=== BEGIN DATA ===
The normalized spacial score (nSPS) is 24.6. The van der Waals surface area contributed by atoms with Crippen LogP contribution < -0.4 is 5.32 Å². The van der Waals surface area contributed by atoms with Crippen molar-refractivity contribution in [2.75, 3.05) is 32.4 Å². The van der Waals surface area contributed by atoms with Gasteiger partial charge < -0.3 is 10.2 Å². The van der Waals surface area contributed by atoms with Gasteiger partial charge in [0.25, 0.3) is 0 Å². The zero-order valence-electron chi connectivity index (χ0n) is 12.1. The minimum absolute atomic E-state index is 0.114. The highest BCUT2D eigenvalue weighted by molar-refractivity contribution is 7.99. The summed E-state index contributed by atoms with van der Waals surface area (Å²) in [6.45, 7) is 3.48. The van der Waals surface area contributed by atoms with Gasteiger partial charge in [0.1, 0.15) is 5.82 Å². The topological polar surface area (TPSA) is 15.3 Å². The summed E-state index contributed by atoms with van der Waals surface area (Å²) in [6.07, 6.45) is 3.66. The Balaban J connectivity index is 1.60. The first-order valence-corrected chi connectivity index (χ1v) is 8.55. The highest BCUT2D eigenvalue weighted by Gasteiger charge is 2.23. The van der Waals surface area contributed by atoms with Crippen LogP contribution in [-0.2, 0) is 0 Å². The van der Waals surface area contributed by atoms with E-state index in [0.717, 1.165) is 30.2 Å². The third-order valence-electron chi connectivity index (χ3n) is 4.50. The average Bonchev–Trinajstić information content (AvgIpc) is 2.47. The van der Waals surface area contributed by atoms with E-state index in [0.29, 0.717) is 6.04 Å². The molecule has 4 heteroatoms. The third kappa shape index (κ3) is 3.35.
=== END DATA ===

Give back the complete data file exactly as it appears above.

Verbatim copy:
The normalized spacial score (nSPS) is 24.6. The van der Waals surface area contributed by atoms with Crippen LogP contribution < -0.4 is 5.32 Å². The van der Waals surface area contributed by atoms with Crippen molar-refractivity contribution in [2.75, 3.05) is 32.4 Å². The van der Waals surface area contributed by atoms with Gasteiger partial charge < -0.3 is 10.2 Å². The van der Waals surface area contributed by atoms with Gasteiger partial charge in [0.25, 0.3) is 0 Å². The zero-order valence-electron chi connectivity index (χ0n) is 12.1. The minimum absolute atomic E-state index is 0.114. The highest BCUT2D eigenvalue weighted by molar-refractivity contribution is 7.99. The summed E-state index contributed by atoms with van der Waals surface area (Å²) in [6.45, 7) is 3.48. The van der Waals surface area contributed by atoms with Gasteiger partial charge in [0.1, 0.15) is 5.82 Å². The topological polar surface area (TPSA) is 15.3 Å². The summed E-state index contributed by atoms with van der Waals surface area (Å²) in [6.07, 6.45) is 3.66. The Balaban J connectivity index is 1.60. The first-order valence-corrected chi connectivity index (χ1v) is 8.55. The highest BCUT2D eigenvalue weighted by Gasteiger charge is 2.23. The van der Waals surface area contributed by atoms with Crippen LogP contribution in [-0.2, 0) is 0 Å². The van der Waals surface area contributed by atoms with E-state index in [0.717, 1.165) is 30.2 Å². The third-order valence-electron chi connectivity index (χ3n) is 4.50. The average Bonchev–Trinajstić information content (AvgIpc) is 2.47. The van der Waals surface area contributed by atoms with E-state index in [0.29, 0.717) is 6.04 Å². The molecule has 4 heteroatoms. The third kappa shape index (κ3) is 3.35.